"In their book on effective government, William Eggers and John O'Leary quote a former deputy mayor of Los Angeles, Michael Keeley, on why the city is out of control. "Think of city government as a big bus," he told them. "The bus is divided into different sections with different constituencies: labor, the city council, the mayor, interest groups, and contractors. Every seat is equipped with a brake, so lots of people can stop the bus anytime. The problem is that this makes the bus undrivable." "

    (This item is left over from my previously-announced "temporary radio silence" policy.)

  • Interesting China/Google discussion; housekeeping note

    Interesting discussion: this morning I had the chance to listen in, as moderator, to a very lively discussion on the short- and long-run implications of the Google/China imbroglio and the Chinese government's apparent attempt to create its own info-sphere apart from the external internet. It was a joint production of the New America Foundation and Slate, and was held at the New America HQ in Washington today. Webcast available here; seriously, this was revealing and highlighted both convergences and divergence of view. Panelists:
      --Alec Ross, "Senior Advisor for Innovation" at the State Department, who left before the end, for work relating to Sec. of State Clinton's speech tomorrow on the Internet and Freedom;
     -- Rebecca MacKinnon, now of the Open Society Institute, long-time figure in China/internet policy;
     -- Evgeny Morozov, of Foreign Policy magazine and the Yahoo! Fellow at Georgetown;
     -- Timothy Wu, of Columbia University Law School.

    Among the topics covered: the pluses and minuses in Google's decision; whether the company was right or wrong to have entered China in the first place; what divisions may exist inside the Chinese government; what response the US government and US companies should and will make; whether China is limiting its own long-term potential through creating a blinkered, censored info-sphere, and so on.  We even got in two questions from viewers of a webcast in China. All in all, more informative than policy-panels often turn out to be.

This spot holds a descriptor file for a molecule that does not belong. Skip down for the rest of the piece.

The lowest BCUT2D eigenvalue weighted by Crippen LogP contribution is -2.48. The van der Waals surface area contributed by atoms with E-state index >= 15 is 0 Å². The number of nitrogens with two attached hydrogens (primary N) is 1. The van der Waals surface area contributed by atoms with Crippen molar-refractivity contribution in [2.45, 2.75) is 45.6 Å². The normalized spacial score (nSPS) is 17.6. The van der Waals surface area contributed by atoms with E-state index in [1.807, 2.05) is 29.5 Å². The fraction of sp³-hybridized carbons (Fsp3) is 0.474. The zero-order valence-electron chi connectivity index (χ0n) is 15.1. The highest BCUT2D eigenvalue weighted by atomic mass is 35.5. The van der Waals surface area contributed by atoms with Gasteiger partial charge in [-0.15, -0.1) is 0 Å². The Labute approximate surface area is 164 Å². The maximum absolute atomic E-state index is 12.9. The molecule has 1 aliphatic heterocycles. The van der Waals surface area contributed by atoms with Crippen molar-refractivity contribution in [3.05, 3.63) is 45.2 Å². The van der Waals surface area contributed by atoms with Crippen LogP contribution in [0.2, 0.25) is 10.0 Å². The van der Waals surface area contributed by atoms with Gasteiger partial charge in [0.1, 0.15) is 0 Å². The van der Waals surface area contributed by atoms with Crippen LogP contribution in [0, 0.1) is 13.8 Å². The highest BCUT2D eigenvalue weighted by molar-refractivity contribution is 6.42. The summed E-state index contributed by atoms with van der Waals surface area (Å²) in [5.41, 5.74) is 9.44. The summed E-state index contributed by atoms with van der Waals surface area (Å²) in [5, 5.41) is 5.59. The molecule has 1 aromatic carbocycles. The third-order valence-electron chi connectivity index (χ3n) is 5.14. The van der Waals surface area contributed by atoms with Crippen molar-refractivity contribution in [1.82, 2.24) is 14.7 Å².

Related housekeeping note: if I live these next few days the way I should, I won't post anything in this space until early next week. That is even though there is a ton of pending, updated material on the Outlook -> Gmail migration, the Nexus One phone, new models of flying cars, interesting software, whether American politics is past redemption, specific suggestions on redeeming politics, the travails of journalism, and other treasured topics. And oh, yes, recent politics. For the second time in the past two years, I've reached a breaking point of overdue chores, messages I actually have to answer, and other things that can't wait any more. (If I've ignored your message, sorry! And, join the club!) Time to plow through all of that according to the rescue-and-recovery gospel promulgated by David "Getting Things Done" Allen, before doing anything else at all. See you in the run-up to the State of the Union Address.

  • About the stakes for China in the Google showdown

    In a first reaction to the Google-China news I mentioned that if Google left, it would have little immediate impact on information-flow within China. "Why? Anybody inside China who really wants to get to Google.com -- or BBC or whatever site may be blocked for the moment -- can still do so easily, by using a proxy server or buying (for under $1 per week) a VPN service. Details here." But in the longer term, Google's departure might symbolize China's separation from the mainstream of modern, open, global innovation -- and might weaken its technological development and broader capacity to modernize and prosper, through the removal of a leading competitive force.
    A reader who specializes in the history of technology sent this response to my claim about the effectiveness of China's Great Firewall to date:

    "Analogously, in the information revolution following the introduction of the printing press, censorship in Catholic countries (especially Spain) had a similar "non-effect" initially because  there was an active black market in banned books. However, in less than 50 years, in the Protestant countries, where the press was not controlled, people of the crafts-producing class were able to become literate and change the way they produced goods. Over time this new way of producing goods became capitalism.